Syria's armed forces said Monday that a week-long ceasefire brokered by the United States and Russia was over, blaming rebels for the failure of the truce.
US Secretary of State John Kerry said meanwhile that the terms had not been met for a key aspect of the deal — US-Russia cooperation against jihadists in Syria.
In a statement carried by state news agency SANA, Syria's army said a freeze on fighting it had announced last week had ended, blaming rebel groups it said, "did not commit to a single element" of the truce deal.
"Syria's army announces the end of the freeze on fighting that began at 7:00 p.m. on September 12, 2016, in accordance with the US-Russia agreement," the statement said.
The truce backed by world powers aimed to help end Syria's brutal five-year conflict, which has killed more than 300,000 people and displaced millions.
But after several days of relative calm, fighting escalated across major battlefronts, culminating in a deadly US-led air raid at the weekend on a Syrian army position and fresh strikes on Aleppo.
The truce "was supposed to be a real chance to stop the bloodshed, but the armed terrorist groups flouted this agreement," Monday's army statement said.
Syria's armed forces "exercised the highest degree of self-restraint while facing violations by terrorist groups," it said.
Kerry — who brokered the deal along with his Russian counterpart Sergei Lavrov — said in New York that Russia had failed to meet its side of a deal to enforce the truce, but that Washington was willing to keep working on it.
Under the terms of an agreement, the US military would set up a joint cell with Russian forces to target Syrian jihadists if the ceasefire held.
Kerry had earlier insisted the ceasefire was "holding but fragile".
He told reporters on the sidelines of the United Nations General Assembly that American officials were "meeting now with the Russians in Geneva. That process is continuing and we'll see where we are in the course of the day."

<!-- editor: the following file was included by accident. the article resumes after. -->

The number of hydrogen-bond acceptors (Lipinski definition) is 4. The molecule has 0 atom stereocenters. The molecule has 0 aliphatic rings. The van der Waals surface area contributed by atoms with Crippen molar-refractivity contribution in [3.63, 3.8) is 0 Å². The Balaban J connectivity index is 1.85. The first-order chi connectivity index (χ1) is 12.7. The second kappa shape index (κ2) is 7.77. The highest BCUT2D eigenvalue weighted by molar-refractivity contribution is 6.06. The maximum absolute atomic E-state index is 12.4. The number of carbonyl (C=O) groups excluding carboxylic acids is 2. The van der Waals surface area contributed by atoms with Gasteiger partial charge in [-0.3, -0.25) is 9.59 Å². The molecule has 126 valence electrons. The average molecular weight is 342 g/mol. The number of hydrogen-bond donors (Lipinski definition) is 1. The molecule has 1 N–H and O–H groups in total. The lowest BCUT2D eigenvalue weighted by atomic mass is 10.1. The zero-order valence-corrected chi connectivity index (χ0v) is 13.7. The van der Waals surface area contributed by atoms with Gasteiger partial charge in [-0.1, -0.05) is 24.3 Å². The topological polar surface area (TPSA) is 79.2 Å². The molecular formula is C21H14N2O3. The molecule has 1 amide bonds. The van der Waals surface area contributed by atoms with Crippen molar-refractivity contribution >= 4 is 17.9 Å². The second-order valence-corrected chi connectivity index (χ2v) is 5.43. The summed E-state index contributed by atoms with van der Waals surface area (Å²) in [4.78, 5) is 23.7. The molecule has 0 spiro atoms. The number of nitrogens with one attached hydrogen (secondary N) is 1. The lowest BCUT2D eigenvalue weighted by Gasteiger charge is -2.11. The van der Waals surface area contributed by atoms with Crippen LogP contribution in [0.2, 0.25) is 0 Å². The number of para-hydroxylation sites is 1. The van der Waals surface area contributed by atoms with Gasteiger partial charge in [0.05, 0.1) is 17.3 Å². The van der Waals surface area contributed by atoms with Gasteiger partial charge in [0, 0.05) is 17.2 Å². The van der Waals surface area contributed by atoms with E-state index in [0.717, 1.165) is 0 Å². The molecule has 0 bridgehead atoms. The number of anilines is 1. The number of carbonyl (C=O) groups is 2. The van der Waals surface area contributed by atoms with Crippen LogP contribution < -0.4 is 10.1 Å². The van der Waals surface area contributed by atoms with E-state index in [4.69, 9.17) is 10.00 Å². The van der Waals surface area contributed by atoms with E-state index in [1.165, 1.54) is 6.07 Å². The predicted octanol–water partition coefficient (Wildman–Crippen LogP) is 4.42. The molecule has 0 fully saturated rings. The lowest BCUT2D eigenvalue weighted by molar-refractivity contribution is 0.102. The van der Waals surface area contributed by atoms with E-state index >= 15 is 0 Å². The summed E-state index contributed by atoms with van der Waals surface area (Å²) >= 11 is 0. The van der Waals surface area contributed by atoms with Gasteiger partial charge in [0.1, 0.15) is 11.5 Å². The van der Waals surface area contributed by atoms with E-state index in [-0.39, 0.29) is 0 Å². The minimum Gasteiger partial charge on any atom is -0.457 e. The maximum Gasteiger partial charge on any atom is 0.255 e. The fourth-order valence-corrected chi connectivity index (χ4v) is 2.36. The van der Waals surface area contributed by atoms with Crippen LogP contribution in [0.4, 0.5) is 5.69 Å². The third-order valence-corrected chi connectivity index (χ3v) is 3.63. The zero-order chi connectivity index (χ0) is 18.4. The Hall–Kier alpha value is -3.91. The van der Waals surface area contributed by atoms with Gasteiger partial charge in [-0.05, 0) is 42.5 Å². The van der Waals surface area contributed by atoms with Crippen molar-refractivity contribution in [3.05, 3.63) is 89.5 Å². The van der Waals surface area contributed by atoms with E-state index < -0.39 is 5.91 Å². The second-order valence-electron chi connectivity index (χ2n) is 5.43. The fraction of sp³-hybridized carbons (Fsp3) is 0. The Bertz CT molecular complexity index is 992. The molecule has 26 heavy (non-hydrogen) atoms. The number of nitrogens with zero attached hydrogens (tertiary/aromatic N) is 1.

However, Russia's defence ministry appeared to bury hopes that the truce would last past Monday night.
"Considering that the conditions of the ceasefire are not being respected by the rebels, we consider it pointless for the Syrian government forces to respect it unilaterally," Lieutenant General Sergei Rudskoy said in a televised briefing.
He said "the main issue" was that non-jihadist rebels had not been separated from Syria's former Al-Qaeda affiliate on the ground.
Violence increased across the country on Monday, with fierce clashes reported east of Damascus and one child killed in regime shelling on the edges of Aleppo.
Since September 12, 27 civilians, including nine children, have been killed in areas where the truce had been set to take hold, the Syrian Observatory for Human Rights said.
The bloodiest day for civilians was Sunday when a barrel bomb attack killed 10 in a southern rebel-held town and one woman died in the first raids on Aleppo since the truce started.
The ceasefire came under additional strain after a US-led coalition strike hit a Syrian army post-Saturday near the eastern city of Deir Ezzor, where government forces are battling the Islamic State jihadist group.
Syrian President Bashar al-Assad said Monday the coalition raid showed world powers support "terrorist organisations" like ISIS.
"The latest example of this is the flagrant American aggression on one of the Syrian army's positions in Deir Ezzor," he said.
Senior government adviser Buthaina Shaaban told AFP Sunday that Damascus believed the raid, which killed at least 62 Syrian soldiers, had been "intentional".
Loyalist forces backed by Russian and Syrian warplanes were fighting to roll back IS's advance there, a military source told AFP on Monday.
Under the US-Russia agreement, fighting was to have halted across Syria and humanitarian aid would reach civilians suffering increasingly dire humanitarian conditions.
On Monday, convoys of food and medical aid reached two hard-to-reach areas, according to David Swanson, a spokesman for the UN Office for the Coordination of Humanitarian Affairs.
Aid was delivered to tens of thousands in rebel-held Talbisseh, where at least two people were killed by shelling during the truce.
Another 78,000 people living in and around Greater Orum in the north of Aleppo province would also receive flour and health supplies, Swanson said.
But convoys to rebel-held districts of Aleppo were still stuck on the border with Turkey.
UN humanitarian chief Stephen O'Brien said he was "pained" that Aleppo had still not received promised aid deliveries.
Sign up for The Top of the World, delivered to your inbox every weekday morning.